There IS An Answer!
I picked up a new book recently called 21 Dirty Tricks at Work: How to Beat the Game of Office Politics. While I have many issues with this book (for instance: Did anybody EDIT this thing???), I did come across a chapter that practically left me salivating for more. The reason: it offered a real answer.
I mean, how many times do you need to hear that you need to document workplace incidents and then take them to Inhuman Resources (who’ll probably never do anything with them anyway)? Of course, this is a “right” answer, it's just not the answer that works most of the time.
So let me tell you the scenario and what this book says about it that I like so much. This poor schmoe Jerry receives an offer for a “development opportunity” from his idiot boss, Ben. As most of you are aware, as soon as you hear the words “development opportunity” you usually duck and cover. We know better; this is rarely a good situation to be in.
What this is really about is office politics. The problem that arises much of the time from being caught in such a spot is that we never really know the best way to proceed. Well, these authors have a good solution: ask questions. I don’t mean just any questions about how to move forward with the project at hand, but more probing questions that diplomatically let the other person know you’re aware of what they’re doing to you. These questions also allow them the opportunity to level with you about whatever project or task they are giving you, or it can plunge them further into a lying mess. However, at least you will know if they’re lying! How great is this???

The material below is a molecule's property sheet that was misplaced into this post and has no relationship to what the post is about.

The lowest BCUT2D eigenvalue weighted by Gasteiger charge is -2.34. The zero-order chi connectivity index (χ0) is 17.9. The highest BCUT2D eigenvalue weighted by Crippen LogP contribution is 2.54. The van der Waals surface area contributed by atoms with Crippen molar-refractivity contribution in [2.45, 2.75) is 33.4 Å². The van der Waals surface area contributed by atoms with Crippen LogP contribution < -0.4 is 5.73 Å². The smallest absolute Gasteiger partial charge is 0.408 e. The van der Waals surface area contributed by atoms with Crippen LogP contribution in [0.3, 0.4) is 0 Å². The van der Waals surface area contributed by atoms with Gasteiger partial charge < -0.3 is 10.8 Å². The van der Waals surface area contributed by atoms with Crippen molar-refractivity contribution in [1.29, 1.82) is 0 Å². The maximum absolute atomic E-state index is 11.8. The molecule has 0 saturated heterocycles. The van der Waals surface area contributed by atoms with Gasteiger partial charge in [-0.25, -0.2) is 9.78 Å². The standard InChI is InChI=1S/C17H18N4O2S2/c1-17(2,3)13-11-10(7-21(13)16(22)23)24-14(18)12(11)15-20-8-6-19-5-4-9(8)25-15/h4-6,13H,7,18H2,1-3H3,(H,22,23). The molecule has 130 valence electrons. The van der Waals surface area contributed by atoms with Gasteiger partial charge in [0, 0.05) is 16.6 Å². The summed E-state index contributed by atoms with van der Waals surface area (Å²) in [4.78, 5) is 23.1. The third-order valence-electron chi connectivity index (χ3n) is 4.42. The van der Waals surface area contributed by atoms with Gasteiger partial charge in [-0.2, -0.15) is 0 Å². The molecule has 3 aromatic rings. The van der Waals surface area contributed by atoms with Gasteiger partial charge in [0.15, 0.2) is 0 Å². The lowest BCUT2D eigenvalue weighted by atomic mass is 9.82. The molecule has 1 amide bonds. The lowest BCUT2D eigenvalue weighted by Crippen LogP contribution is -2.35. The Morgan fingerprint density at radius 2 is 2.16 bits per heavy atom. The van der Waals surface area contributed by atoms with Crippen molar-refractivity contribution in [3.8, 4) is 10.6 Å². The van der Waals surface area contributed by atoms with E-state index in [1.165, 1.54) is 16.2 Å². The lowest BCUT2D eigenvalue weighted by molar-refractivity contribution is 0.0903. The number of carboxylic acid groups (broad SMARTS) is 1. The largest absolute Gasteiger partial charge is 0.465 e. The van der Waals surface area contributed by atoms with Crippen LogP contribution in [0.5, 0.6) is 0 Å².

So, if you get tapped for a project that no one else will willingly touch, here are some questions that you can ask. If you try these, let me know so I can hear what kinds of answers are given.
- What exactly is involved?
- What is the connection between this opportunity and my development plan?
- How does this move my development forward?
- How might this be a good move for the business? (Good idea to make this about the business rather than about yourself!)
- Why have I been identified for this?
- Who else was considered for this and why were they rejected?
- What was the thinking behind me taking this on?
- Why is this a good time for me to be pursuing this opportunity?
- How might this be relevant to my current work and career plan?
- What's in it for you?
- What's in it for me?
- What happens if I say "thanks, but no thanks"?
These are just some of the questions the authors laid out. Let me tell you, I love these questions so much I wish this book had been available at the same time my bat-$#@%-crazy managers made me swallow the miserable “development opportunity” they gave me a few years ago. It would have been great to hear their answers!